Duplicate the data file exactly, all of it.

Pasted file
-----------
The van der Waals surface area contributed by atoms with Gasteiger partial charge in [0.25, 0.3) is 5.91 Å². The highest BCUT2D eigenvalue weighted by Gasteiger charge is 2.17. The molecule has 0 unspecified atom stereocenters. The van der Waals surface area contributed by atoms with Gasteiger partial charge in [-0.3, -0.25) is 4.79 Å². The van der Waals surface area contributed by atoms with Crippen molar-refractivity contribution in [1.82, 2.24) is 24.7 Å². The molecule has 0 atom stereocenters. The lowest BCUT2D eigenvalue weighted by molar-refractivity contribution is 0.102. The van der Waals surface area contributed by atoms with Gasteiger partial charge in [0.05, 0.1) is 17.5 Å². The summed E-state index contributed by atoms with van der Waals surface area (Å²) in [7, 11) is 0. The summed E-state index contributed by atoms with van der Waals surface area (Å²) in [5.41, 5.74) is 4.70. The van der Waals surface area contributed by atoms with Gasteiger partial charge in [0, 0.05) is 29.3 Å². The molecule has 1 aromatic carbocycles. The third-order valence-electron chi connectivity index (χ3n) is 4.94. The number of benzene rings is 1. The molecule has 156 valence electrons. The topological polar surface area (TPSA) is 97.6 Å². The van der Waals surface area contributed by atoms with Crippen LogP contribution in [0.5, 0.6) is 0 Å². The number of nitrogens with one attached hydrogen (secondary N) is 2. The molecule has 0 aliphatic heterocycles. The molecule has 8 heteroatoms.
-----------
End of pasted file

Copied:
The van der Waals surface area contributed by atoms with Gasteiger partial charge in [0.25, 0.3) is 5.91 Å². The highest BCUT2D eigenvalue weighted by Gasteiger charge is 2.17. The molecule has 0 unspecified atom stereocenters. The van der Waals surface area contributed by atoms with Gasteiger partial charge in [-0.3, -0.25) is 4.79 Å². The van der Waals surface area contributed by atoms with Crippen molar-refractivity contribution in [1.82, 2.24) is 24.7 Å². The molecule has 0 atom stereocenters. The lowest BCUT2D eigenvalue weighted by molar-refractivity contribution is 0.102. The van der Waals surface area contributed by atoms with Gasteiger partial charge in [0.05, 0.1) is 17.5 Å². The summed E-state index contributed by atoms with van der Waals surface area (Å²) in [7, 11) is 0. The summed E-state index contributed by atoms with van der Waals surface area (Å²) in [5.41, 5.74) is 4.70. The van der Waals surface area contributed by atoms with Gasteiger partial charge in [0, 0.05) is 29.3 Å². The molecule has 1 aromatic carbocycles. The third-order valence-electron chi connectivity index (χ3n) is 4.94. The number of benzene rings is 1. The molecule has 156 valence electrons. The topological polar surface area (TPSA) is 97.6 Å². The van der Waals surface area contributed by atoms with Crippen LogP contribution in [0.5, 0.6) is 0 Å². The number of nitrogens with one attached hydrogen (secondary N) is 2. The molecule has 0 aliphatic heterocycles. The molecule has 8 heteroatoms.